Last week, we looked at the first part of this story, found in Mark 7:1-13, where Jesus teaches that true religion isn’t only about what you do, but why you do it.
Read the remainder of the story in Mark 7:14-23.
In verse 14, we see Jesus take this private debate out into the crowd and the scribes are no longer mentioned. Jesus is through debating them. Jesus explains the reasoning behind his teaching on the cleanliness laws. He begins to discuss the principle of being unclean or defiled which underlies the purity laws of Leviticus 11 and 17 and the scribal tradition. Jesus moves the focus from the “how” to include the “why” because the scribes were only concerned with the outward “how” not the inward “why”. He takes this far beyond the issue of ritual hand washing. His main point is that defilement comes from the inside not from the outside. Sin isn’t only an external problem, it resides deep within us. This is why true religion isn’t only concerned with the “what” but also the “why”; not just the action but the motivation.
In verse 17 after this, Jesus retreats privately with his disciples. He calls this teaching a “Parable”. This is different from other parables, yet it is still a story with a cloaked meaning. In typical fashion, in verse 18 the disciples don’t understand what in the world Jesus is talking about. Then in verses 18-19, he explains to them in the simplest terms possible, you can almost feel the sarcasm as he explains the digestive system. “When you eat, it goes into your stomach, not your heart”. Verse 19 goes on to say “it is expelled”, which is the polite way of translating what it literally means, “It goes down into the latrine”. This is how we can be confident that Jesus is frustrated and getting annoyed with his disciples, his words are bordering on being crass.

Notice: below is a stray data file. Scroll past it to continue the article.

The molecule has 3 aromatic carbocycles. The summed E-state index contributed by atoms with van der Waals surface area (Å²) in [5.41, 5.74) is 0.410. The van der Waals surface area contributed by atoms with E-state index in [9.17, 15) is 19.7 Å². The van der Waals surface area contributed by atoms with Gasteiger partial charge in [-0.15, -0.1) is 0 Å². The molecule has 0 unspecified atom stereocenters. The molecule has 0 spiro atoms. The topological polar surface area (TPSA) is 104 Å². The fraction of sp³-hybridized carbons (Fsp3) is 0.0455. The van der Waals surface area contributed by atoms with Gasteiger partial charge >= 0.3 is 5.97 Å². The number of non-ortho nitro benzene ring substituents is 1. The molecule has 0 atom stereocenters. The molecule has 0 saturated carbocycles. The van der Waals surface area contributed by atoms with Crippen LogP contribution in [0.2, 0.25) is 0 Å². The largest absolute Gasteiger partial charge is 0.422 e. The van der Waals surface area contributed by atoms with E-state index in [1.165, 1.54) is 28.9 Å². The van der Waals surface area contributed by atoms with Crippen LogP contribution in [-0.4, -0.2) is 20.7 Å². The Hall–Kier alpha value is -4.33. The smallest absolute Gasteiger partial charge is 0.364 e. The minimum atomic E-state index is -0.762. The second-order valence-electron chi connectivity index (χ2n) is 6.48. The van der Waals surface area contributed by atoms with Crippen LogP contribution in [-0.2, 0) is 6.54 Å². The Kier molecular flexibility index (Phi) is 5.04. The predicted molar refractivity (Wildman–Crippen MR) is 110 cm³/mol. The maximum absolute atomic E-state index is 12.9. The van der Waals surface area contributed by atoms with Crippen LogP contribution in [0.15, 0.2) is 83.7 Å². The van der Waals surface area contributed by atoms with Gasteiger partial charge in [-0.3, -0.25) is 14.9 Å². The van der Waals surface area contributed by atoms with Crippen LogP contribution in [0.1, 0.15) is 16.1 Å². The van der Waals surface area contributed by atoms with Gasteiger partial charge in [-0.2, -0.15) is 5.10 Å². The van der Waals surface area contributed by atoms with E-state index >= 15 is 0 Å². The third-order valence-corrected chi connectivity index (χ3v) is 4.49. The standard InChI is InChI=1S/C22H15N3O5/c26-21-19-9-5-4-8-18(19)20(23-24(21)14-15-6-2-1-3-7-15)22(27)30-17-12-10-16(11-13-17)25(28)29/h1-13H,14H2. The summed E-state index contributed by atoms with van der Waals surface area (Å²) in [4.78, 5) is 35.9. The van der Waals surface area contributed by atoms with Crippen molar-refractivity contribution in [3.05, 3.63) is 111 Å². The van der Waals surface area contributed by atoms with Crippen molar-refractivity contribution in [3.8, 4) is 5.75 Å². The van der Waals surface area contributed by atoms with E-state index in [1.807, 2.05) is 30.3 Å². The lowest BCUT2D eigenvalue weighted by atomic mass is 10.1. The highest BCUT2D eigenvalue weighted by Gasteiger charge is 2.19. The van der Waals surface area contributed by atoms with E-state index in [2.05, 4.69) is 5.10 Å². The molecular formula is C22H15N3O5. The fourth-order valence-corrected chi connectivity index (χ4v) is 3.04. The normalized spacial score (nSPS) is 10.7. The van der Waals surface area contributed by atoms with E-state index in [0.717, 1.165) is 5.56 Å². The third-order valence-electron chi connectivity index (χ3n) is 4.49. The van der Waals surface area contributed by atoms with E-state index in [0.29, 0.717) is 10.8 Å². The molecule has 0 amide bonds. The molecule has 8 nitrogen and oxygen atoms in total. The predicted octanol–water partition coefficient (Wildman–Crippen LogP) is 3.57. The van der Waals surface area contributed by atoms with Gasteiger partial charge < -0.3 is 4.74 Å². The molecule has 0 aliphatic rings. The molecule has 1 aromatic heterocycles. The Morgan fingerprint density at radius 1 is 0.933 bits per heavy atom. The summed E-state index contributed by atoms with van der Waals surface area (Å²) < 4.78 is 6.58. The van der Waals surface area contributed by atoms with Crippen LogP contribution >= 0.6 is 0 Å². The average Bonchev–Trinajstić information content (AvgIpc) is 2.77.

Then there is a parenthetical application of Jesus’ words. “In saying this, he declared all foods clean.” This is important, because soon after Jesus rises from the dead, the Gospel spreads to lots of non-Jewish people who like to eat pork chops and lobster. This allowed these people to become followers of Jesus without being bound to the books of the Law or the subsequent customs that had been set up in an effort to protect Judaism. It is also a significant comparison with Moses. Moses said certain things about dietary laws in the Book of Leviticus. Here in verse 19, Jesus is now saying new things about the diet of the people of God which supplants Moses’ words. How can he do this? Because he is fulfilling these laws. The Laws don’t make a person clean, Jesus does.
The Law couldn’t remove a person’s moral defilement and it couldn’t cleanse our sinful hearts. Only Jesus can do this. There is something similar to the chicken/egg controversy going on here, but we cannot practice true religion unless our hearts have been changed. Also, if our hearts have been changed, there will be outward and external evidence of this.